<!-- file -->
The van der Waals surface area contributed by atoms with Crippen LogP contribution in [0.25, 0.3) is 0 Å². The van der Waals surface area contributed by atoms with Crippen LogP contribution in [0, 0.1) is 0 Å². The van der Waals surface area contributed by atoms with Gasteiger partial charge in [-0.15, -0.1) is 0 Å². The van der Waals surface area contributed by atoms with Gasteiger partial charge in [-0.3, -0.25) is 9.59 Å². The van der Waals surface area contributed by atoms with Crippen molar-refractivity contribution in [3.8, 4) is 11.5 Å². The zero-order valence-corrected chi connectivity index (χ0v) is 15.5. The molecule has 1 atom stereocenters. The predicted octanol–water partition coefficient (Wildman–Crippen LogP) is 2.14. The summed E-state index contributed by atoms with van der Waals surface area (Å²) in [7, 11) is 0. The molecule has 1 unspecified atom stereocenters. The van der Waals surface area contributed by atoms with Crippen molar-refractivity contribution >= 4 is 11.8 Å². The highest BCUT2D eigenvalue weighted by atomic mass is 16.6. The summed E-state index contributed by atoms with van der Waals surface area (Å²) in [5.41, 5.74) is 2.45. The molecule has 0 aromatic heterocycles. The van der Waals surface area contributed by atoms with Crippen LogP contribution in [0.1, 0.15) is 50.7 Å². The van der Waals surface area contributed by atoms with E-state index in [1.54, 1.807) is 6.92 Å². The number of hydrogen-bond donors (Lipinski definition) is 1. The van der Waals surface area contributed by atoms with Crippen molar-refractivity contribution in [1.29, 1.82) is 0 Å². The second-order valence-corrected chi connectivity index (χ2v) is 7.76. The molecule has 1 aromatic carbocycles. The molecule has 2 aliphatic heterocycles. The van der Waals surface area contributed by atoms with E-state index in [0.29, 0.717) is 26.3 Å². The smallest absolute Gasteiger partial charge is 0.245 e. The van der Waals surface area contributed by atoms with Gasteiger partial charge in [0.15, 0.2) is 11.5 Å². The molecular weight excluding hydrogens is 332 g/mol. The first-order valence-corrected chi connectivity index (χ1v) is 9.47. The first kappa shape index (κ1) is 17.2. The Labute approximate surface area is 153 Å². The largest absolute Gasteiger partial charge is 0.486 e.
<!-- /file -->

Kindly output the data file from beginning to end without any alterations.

The van der Waals surface area contributed by atoms with Crippen LogP contribution in [0.25, 0.3) is 0 Å². The van der Waals surface area contributed by atoms with Crippen LogP contribution in [0, 0.1) is 0 Å². The van der Waals surface area contributed by atoms with Gasteiger partial charge in [-0.15, -0.1) is 0 Å². The van der Waals surface area contributed by atoms with Gasteiger partial charge in [-0.3, -0.25) is 9.59 Å². The van der Waals surface area contributed by atoms with Crippen molar-refractivity contribution in [3.8, 4) is 11.5 Å². The zero-order valence-corrected chi connectivity index (χ0v) is 15.5. The molecule has 1 atom stereocenters. The predicted octanol–water partition coefficient (Wildman–Crippen LogP) is 2.14. The summed E-state index contributed by atoms with van der Waals surface area (Å²) in [7, 11) is 0. The molecule has 1 unspecified atom stereocenters. The van der Waals surface area contributed by atoms with Crippen molar-refractivity contribution >= 4 is 11.8 Å². The highest BCUT2D eigenvalue weighted by atomic mass is 16.6. The summed E-state index contributed by atoms with van der Waals surface area (Å²) in [5.41, 5.74) is 2.45. The molecule has 0 aromatic heterocycles. The van der Waals surface area contributed by atoms with Crippen LogP contribution in [0.1, 0.15) is 50.7 Å². The van der Waals surface area contributed by atoms with E-state index in [1.54, 1.807) is 6.92 Å². The number of hydrogen-bond donors (Lipinski definition) is 1. The van der Waals surface area contributed by atoms with Crippen molar-refractivity contribution in [1.29, 1.82) is 0 Å². The second-order valence-corrected chi connectivity index (χ2v) is 7.76. The molecule has 1 aromatic carbocycles. The molecule has 2 aliphatic heterocycles. The van der Waals surface area contributed by atoms with E-state index in [0.29, 0.717) is 26.3 Å². The smallest absolute Gasteiger partial charge is 0.245 e. The van der Waals surface area contributed by atoms with Gasteiger partial charge in [0.15, 0.2) is 11.5 Å². The molecular weight excluding hydrogens is 332 g/mol. The first-order valence-corrected chi connectivity index (χ1v) is 9.47. The first kappa shape index (κ1) is 17.2. The Labute approximate surface area is 153 Å². The largest absolute Gasteiger partial charge is 0.486 e.